Paris is the beloved city of thousands of people around the world. It is a city that is associated with memories, love, vacations, and the education of people from various backgrounds. It is also geographically a place of freedom. Furthermore, it is no coincidence that, for decades, many persecuted people who manage to escape the dictatorial and totalitarian regimes of their countries have often chosen Paris as a safe haven.
The exiled Spaniards from the time of the civil war in their country, the Greek refugees from the Papadopoulos dictatorship, emigrants from the countries of the former Eastern Bloc, and many others have found a piece of free heaven in the City of Light.
For me, who am neither a refugee nor an exile, it is the city of my studies. I always think of it with great love and a feeling of gratitude because it welcomed me to complete my education. Although I am not a French citizen, I appreciate without hesitation the care and generosity with which the French have integrated me into their universities as an equal citizen.
During my years of studying, I never felt like a stranger in an inhospitable land, but rather like a member of a larger community with French as our common code of communication. Gradually, without realizing it, Paris, and therefore France, became personified by me: The country evolved into a fluid, a rather maternal figure with indeterminate but positive qualities.
She was constantly by my side in the streets, in the cafés, on my walks in the Place de la Bastille, in the bookshops of Saint-Germain-des-Prés, in the swimming pools and parks of Paris. I also carry her with me to Athens, wherever I am.
This figure (a guardian angel with the characteristics of an indefinable French spirit?) has always established certain rules, a measure that has quietly but effectively shaped my relationship with the world. Put more simply, with this imaginary figure, I have learned not to be afraid to think freely.
You only have to read a few lines of Baudelaire's poetry to understand what freedom and expression mean.
Freedom instead of vulgar expression
Let me make it clear that by "free thought" I do not mean the ability to say whatever comes to mind unfiltered and without any argument. Quite the opposite. To think freely means that I have sharpened my ability. I have the tools to express myself as clearly as possible, without fear, but with arguments.
The hubbub, the shouting, the swearing, the barrage of bias and information on social media has nothing to do with the gift of free speech. But only with the venting, the rage, and the fury of the most unpolished expression of human nature.
The idea of freedom to express my thoughts, to respect the dissenting opinions and nature of my fellow men, was obviously not born in Paris. The city's environment and my contact with the university community fostered its development. Who tells you that the spirit of the Enlightenment is no longer alive in this city?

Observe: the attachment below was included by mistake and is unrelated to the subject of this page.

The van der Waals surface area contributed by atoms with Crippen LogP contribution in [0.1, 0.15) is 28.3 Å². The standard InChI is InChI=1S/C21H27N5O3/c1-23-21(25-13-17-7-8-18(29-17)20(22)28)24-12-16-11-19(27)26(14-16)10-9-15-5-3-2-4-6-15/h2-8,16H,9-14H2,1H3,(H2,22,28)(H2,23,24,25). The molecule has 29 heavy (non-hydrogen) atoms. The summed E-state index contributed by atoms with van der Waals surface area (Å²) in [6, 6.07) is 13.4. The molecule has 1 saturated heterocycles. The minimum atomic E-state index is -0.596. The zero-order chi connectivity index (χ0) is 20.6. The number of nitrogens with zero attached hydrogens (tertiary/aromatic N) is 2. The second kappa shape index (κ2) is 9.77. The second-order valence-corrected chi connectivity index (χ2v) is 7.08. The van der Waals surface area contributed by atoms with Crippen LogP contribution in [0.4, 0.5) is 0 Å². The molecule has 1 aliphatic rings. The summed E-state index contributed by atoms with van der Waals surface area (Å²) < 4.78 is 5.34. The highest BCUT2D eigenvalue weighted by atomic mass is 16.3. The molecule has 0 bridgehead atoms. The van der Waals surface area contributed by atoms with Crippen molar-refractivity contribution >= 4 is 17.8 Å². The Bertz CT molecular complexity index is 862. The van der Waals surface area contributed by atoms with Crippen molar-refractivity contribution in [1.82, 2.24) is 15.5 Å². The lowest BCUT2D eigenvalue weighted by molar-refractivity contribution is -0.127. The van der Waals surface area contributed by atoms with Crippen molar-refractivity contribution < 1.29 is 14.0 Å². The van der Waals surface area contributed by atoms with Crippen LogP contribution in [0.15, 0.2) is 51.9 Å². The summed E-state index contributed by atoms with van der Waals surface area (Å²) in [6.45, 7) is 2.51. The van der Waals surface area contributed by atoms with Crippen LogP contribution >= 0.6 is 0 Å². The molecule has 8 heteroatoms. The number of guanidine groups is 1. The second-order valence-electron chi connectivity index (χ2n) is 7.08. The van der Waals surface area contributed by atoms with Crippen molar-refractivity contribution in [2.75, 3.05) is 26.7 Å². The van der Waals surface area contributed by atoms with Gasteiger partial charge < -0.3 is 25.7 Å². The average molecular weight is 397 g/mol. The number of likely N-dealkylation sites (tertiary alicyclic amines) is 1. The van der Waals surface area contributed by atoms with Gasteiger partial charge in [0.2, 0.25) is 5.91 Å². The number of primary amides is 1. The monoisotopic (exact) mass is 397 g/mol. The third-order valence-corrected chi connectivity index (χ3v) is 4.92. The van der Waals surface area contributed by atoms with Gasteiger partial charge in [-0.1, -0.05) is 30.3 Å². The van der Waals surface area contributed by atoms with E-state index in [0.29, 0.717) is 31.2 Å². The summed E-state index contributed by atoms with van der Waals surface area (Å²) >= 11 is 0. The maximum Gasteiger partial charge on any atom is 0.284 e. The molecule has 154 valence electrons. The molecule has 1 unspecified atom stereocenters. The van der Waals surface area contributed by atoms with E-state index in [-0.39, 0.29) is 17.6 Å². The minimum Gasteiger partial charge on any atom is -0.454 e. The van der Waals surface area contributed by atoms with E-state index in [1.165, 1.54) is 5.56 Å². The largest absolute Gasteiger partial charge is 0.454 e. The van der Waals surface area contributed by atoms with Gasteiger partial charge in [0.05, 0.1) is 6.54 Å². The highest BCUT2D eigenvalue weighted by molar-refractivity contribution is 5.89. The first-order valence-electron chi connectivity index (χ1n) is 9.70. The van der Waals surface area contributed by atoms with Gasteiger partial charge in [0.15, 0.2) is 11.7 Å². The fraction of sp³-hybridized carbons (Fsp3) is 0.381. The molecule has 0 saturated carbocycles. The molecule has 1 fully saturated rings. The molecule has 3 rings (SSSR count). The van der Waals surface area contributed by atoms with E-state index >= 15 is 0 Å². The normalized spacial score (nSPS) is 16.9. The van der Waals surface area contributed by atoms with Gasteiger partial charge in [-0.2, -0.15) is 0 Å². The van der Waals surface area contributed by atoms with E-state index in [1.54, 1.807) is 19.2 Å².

What I write here may seem to some to be the construction of a purely personal emotional scheme, an attempt to give human and moral qualities to the confused idea of a city. They may be right. That was my first thought, and I agree with you in part.
But this emotional or impulsive situation has helped me to improve, to fit better into the human community. So, if this "construct" doesn't harm anyone else and benefits me psychologically, I can't be mercilessly cruel to it.
But how are impressions and prejudices about a city formed? What elements make Paris a city that so strongly influences the perceptions of different people in the world?
It is not easy, as you can understand, to analyze each case individually. But I can give you an insight into my own emotional and physical relationship with the city.
My relationship with Paris has existed for more than 15 years and has been shaped by the materials of reality, by emotions, by images, by experiences, and by human contacts.
Over the years, I have seen the city from many perspectives: from the comfort of the luxury hotels in the Arc de Triomphe district to the "notorious" neighborhoods of the Barbès district. I have lived or stayed in solitary lofts and student rooms of a few square meters, but also in elegant houses of several square meters.
I have experienced first-hand the glamour of the French capital, known worldwide from the cinema and more recently from Instagram pictures, but also its darker side. In the summer of 2010, for example, when I lived for a short time in an apartment in Barbès, every day when I went to the bakery to buy bread, I saw the gang-like brawls of drug dealers among the passers-by.
Paris is composed of disparate ingredients: wealth and poverty, freedom and sadness, sunny days and rainy seasons, the exquisite aromas of flowering gardens, and alleys reeking of piss and spilled beer.
It is a living city, made up of the materials and attitudes of its inhabitants.
If someone asked me to sum up Paris in a few sentences, I would recall the view of the Opéra Garnier from the height of my bicycle, a party on the terrace of the Palais de Tokyo overlooking the illuminated Eiffel Tower, my reading in the quiet surroundings of a library, Jacques Brel's photo in a café in Montmartre.
The most precious image, or rather feeling, of Paris for me is the moment of dusk in the spring city: when the faint natural light recedes and mixes with the city lights that greet the night. That's when an eerie, borderline feeling sets in, between melancholy and euphoria. This rift between day and night, light and darkness, reality and myth, joy and sadness is my favorite in Paris.